Reason #4: Oh What a Tangled Web We Weave
I had no idea how many automatic payments, subscriptions, and services we had, and they were harder to untangle than I thought they would be. I would start to make a list, then remember three more. Can we even use Netflix, Amazon Prime, or Paramount Plus overseas? When we cancel services, how do we get our deposits? All of this takes time.
Reason #3: Are we Taking the Right Tech?
Technology will bind us to our friends, family, work and experiences even more than it already does. Knowing how to select the right technology took some thought. Both of us are pretty tech literate and rely a lot on computers for our projects. I had been using mostly work equipment for a long time. Six months in advance, I bought a lightweight laptop so I could transfer files, check key applications, and get used to the interface. Paul transitioned from a custom-built computer and two large monitors to an off-the-shelf laptop. Do we take a projector-monitor? Will it be worth the weight and space? Will our connections work everywhere? This we will have to keep assessing.
Reason #2: Health Care
Insurance, prescriptions, travel insurance, check-ups. This is one of the most complicated, difficult, and bureaucratic problems to solve. Paul turned 65 the month we departed, and I will a year later. In the US, that means we have to understand all the Medicare options, in ways that won’t be easy to reverse later. We’re paying for U.S. health insurance we (hopefully, probably) won’t need to use (unless/until we have a health crisis). We both take regular prescriptions – and I have felt anxious not knowing if we can get them abroad. And, just when we set up a service that ships overseas, my insurance stopped using it. Back to the drawing board. A year in advance, I started getting medical work done I might have otherwise spread out or postponed: cataract surgery (great choice!), laser to zap floaters, crowns on my teeth, new orthothics (and new shoes, with time to break them in), etc. We have a regular doctor we really like, and he is very good at responding to e-mail. And, we will plan to return to the US about once a year, so we’ll pack in medical check-ups, dental cleanings and the like while we’re there. We know that many countries have excellent medical services. But, letting go of the familiar is especially difficult when your health is at stake. Finally, I spent a lot of time investigating travel insurance. But between our travel insurance that comes with our credit card and an inexpensive add-on to our first round-trip airline ticket, we don’t think we need it right now to supplement our US health insurance. But when we depart the U.S. in the fall on a one-way ticket, we might. Health care planning takes a lot more time and energy than I realized.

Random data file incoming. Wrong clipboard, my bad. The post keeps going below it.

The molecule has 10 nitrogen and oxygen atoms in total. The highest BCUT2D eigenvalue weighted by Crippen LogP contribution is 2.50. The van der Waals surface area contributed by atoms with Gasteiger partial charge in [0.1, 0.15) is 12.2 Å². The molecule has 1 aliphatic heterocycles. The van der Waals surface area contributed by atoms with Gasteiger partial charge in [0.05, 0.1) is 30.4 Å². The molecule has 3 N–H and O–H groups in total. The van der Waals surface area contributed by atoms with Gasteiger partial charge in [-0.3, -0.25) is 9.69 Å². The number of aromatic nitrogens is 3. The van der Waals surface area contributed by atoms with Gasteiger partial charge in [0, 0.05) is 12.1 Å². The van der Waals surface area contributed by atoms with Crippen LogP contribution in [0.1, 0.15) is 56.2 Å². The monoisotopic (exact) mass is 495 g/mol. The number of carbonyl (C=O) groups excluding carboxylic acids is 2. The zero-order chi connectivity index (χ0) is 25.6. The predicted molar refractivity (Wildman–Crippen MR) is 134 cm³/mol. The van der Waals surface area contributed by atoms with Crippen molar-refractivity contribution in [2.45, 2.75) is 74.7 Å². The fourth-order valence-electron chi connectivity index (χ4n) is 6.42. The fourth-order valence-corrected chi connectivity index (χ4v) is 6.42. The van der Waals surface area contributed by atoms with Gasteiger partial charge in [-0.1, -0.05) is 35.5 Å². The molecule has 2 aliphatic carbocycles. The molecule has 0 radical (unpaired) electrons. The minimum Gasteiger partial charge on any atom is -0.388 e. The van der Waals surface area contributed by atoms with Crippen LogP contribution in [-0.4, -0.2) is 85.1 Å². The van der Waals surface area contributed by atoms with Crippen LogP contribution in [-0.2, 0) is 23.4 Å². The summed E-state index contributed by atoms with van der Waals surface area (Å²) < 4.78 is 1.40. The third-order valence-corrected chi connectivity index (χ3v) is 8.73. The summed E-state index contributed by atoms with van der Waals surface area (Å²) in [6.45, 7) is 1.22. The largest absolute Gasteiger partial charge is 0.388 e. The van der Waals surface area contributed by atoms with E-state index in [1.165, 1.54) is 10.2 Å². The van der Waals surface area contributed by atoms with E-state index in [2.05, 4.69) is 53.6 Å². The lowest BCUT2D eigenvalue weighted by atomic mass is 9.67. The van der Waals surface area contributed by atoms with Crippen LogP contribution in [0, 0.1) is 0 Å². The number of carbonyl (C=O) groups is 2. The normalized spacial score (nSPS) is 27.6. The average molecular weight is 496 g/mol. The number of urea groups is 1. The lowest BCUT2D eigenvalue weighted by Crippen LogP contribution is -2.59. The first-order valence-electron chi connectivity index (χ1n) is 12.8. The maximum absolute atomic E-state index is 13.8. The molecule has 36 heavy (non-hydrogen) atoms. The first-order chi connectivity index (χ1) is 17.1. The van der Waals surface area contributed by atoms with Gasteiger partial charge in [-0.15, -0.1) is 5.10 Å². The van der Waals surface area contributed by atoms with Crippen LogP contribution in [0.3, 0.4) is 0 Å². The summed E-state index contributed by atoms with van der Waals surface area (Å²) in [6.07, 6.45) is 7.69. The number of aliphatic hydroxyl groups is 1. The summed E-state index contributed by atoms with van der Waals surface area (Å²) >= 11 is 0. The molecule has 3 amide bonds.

Reason #1: The world assumes you have a residence.
Underlying everything from voting, credit card billing, banking, border control and Social Security, the world assumes you have a residence. It is relatively easy to set up a mail service, where you can look at your mail from anywhere, but establishing a domicile residence – which is needed to vote, to get a driver’s license, to get Medicare or to have an address recognized by a bank – is harder. We are fortunate to have family members who allow us to stay with them when in the U.S. and establish our domicile there. But, there should be a domicile category for people like us – there are millions of U.S. citizens who live this way – without having to rely on the graciousness of family or friends.
Notwithstanding that it is not simple, it is wonderful. We’re only a few days in, and we’re loving it so far. Some things worth doing are worth a little bit of hassle. And, a lot of other nomads have paved the way. Some of the ones who helped us include: